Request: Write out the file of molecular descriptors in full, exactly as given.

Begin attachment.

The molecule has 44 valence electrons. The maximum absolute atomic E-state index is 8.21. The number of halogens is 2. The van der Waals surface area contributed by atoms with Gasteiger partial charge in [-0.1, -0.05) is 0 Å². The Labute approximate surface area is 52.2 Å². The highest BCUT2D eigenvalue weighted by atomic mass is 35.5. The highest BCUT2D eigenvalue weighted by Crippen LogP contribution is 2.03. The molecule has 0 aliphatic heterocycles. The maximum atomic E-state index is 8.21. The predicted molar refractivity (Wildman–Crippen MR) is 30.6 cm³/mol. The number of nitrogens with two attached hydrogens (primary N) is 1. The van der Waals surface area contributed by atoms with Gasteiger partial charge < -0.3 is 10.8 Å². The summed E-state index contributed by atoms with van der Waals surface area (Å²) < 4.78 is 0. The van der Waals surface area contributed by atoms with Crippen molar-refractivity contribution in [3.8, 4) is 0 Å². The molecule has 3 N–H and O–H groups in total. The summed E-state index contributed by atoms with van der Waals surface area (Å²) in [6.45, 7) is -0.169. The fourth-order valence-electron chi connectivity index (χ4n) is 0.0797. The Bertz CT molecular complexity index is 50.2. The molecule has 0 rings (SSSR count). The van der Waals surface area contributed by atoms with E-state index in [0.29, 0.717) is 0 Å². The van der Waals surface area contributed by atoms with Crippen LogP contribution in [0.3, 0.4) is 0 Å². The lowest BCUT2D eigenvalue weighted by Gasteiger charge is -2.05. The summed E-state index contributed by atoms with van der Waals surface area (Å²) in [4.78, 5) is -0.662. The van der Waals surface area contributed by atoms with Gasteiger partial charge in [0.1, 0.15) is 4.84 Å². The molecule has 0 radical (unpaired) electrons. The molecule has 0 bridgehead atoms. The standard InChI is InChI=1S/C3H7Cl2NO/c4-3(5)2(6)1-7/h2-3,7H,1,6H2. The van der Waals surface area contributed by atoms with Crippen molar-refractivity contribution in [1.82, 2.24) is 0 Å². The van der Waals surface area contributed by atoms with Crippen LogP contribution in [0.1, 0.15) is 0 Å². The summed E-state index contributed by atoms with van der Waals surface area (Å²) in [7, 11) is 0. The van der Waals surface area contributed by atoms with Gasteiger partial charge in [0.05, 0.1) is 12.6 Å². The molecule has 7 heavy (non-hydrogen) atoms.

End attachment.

The molecule has 44 valence electrons. The maximum absolute atomic E-state index is 8.21. The number of halogens is 2. The van der Waals surface area contributed by atoms with Gasteiger partial charge in [-0.1, -0.05) is 0 Å². The Labute approximate surface area is 52.2 Å². The highest BCUT2D eigenvalue weighted by atomic mass is 35.5. The highest BCUT2D eigenvalue weighted by Crippen LogP contribution is 2.03. The molecule has 0 aliphatic heterocycles. The maximum atomic E-state index is 8.21. The predicted molar refractivity (Wildman–Crippen MR) is 30.6 cm³/mol. The number of nitrogens with two attached hydrogens (primary N) is 1. The van der Waals surface area contributed by atoms with Gasteiger partial charge < -0.3 is 10.8 Å². The summed E-state index contributed by atoms with van der Waals surface area (Å²) < 4.78 is 0. The van der Waals surface area contributed by atoms with Crippen molar-refractivity contribution in [3.8, 4) is 0 Å². The molecule has 3 N–H and O–H groups in total. The summed E-state index contributed by atoms with van der Waals surface area (Å²) in [6.45, 7) is -0.169. The fourth-order valence-electron chi connectivity index (χ4n) is 0.0797. The Bertz CT molecular complexity index is 50.2. The molecule has 0 rings (SSSR count). The van der Waals surface area contributed by atoms with E-state index in [0.29, 0.717) is 0 Å². The van der Waals surface area contributed by atoms with Crippen LogP contribution in [0.3, 0.4) is 0 Å². The lowest BCUT2D eigenvalue weighted by Gasteiger charge is -2.05. The summed E-state index contributed by atoms with van der Waals surface area (Å²) in [4.78, 5) is -0.662. The van der Waals surface area contributed by atoms with Gasteiger partial charge in [0.1, 0.15) is 4.84 Å². The molecule has 0 radical (unpaired) electrons. The molecule has 0 bridgehead atoms. The standard InChI is InChI=1S/C3H7Cl2NO/c4-3(5)2(6)1-7/h2-3,7H,1,6H2. The van der Waals surface area contributed by atoms with Crippen molar-refractivity contribution in [1.82, 2.24) is 0 Å². The van der Waals surface area contributed by atoms with Crippen LogP contribution in [0.1, 0.15) is 0 Å². The summed E-state index contributed by atoms with van der Waals surface area (Å²) in [7, 11) is 0. The van der Waals surface area contributed by atoms with Gasteiger partial charge in [0.05, 0.1) is 12.6 Å². The molecule has 7 heavy (non-hydrogen) atoms.